Communicating is an art. It is a learned skill. There are many ways to communicate, however for the purpose of this discussion we are going to focus on the verbal form of communicating.
Verbal communication is generally defined as the sharing of ideas, thoughts, and opinions through the process of speaking and listening. Communication is the glue that “connects” two people.
The art of communicating takes place when a thought, idea, or opinion is put forth toward another person and that person listens and “hears” what was said.
Therapists and counselors will tell you without hesitation the most important aspect of any relationship is communication.
Each day people will experience something that will affect them. It can be something small or something big. Regardless of its magnitude, it will on some level change the person. Our experiences can reinforce an idea or opinion we already have, or they can open our minds to see something in a different way. It can be something we have never experienced before. Our experiences are the catalyst for our growth.
Sharing these experiences and their effects is what builds and strengthens relationships. When we share what is going on inside our minds we are sharing “who” we are at that moment in time. We are sharing what differentiates us from each other. Our thoughts, opinions, and ideas are the ingredients of our uniqueness.
There are times when it is appropriate to just listen and not respond. In some situations, people simply have the need to have what they are thinking heard and not responded to. Being able to make that distinction is what makes communication an art form. Knowing when to respond and when not to, is learned through experience. Paying attention to the person while he is speaking and watching for clues will tell you whether they are looking for your opinion or just needing a sounding board.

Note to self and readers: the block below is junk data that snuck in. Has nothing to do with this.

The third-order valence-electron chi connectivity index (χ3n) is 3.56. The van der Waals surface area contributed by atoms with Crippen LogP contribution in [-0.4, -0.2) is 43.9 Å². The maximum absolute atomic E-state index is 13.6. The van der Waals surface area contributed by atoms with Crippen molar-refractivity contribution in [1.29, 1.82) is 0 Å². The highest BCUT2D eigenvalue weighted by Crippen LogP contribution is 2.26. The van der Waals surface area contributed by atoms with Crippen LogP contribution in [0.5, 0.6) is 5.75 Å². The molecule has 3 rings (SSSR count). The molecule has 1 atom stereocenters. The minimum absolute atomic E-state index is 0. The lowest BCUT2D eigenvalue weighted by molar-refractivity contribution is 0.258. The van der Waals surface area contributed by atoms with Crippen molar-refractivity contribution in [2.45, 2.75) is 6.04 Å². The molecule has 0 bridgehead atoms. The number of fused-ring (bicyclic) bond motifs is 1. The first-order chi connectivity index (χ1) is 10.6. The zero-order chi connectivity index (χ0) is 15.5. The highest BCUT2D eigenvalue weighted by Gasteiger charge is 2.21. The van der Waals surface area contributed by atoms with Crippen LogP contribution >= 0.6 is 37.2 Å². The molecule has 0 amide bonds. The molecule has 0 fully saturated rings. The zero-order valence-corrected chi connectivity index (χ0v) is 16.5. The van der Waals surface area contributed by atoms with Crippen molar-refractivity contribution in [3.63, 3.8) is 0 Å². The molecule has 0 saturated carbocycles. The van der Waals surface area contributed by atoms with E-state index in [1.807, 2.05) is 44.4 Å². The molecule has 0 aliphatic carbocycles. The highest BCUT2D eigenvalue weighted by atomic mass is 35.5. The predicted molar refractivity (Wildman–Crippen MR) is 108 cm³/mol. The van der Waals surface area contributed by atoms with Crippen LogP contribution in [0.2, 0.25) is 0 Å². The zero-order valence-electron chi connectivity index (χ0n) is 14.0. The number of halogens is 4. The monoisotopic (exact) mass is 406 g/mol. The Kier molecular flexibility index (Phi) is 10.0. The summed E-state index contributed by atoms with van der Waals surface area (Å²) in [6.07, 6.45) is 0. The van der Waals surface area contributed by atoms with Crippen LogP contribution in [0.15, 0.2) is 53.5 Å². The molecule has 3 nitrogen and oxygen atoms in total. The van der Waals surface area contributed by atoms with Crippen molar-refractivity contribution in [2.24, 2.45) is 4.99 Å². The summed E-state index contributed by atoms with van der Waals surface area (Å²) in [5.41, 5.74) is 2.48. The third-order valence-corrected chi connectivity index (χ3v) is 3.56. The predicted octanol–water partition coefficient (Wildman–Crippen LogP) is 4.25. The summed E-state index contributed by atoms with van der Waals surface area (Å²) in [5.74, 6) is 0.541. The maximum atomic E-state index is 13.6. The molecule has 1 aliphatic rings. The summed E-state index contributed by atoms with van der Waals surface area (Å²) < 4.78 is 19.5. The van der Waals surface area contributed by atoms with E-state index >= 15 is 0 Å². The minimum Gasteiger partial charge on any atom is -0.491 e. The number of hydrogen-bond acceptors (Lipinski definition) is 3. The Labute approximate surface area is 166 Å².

The relationship between a parent and child works the same way. Communicating with your child is what will determine the type of relationship you will share. On going communication is what will allow the relationship to deepen and strengthen.
In today’s society parents are often so busy they forget the need to consciously cultivate a relationship with their children. It is certainly not a lack of desire; they are generally placing most of their time and energy into providing for their children.
At the end of the day, they are grateful that they have been able to provide the necessities in life and devote even a small amount of time to just being with their children.
Too often, the type of relationship they have with their children is not usually examined until a problem surfaces.
It is critical to immediately, regardless of the age of your children, begin to create a relationship built on communication rather than to wait until there is a problem.
So often when a child becomes a teenager, we hear parents say they have no idea what is going on with their child. They complain that they don’t understand them and most definitely are not in agreement with the choices they see them making.
It is devastating when this reality is the result of a choice that has life-changing consequences, such as drugs, pregnancy or even suicide.
As with most things, the responsibility of teaching children to communicate lies with the parent.
Parents need to “steer” their relationship toward a bonding that includes a mutual respect and sharing of thoughts and ideas and opinions.
The most effective tool parents have to teach their children to communicate is to teach by example. In addition to your children witnessing you communicate with other people; we have two exercises that you can use to help you establish communication with your children.
The first grew out of a tradition that many families practice at Thanksgiving. Our family, like many others, goes around the dinner table and shares something we are thankful for.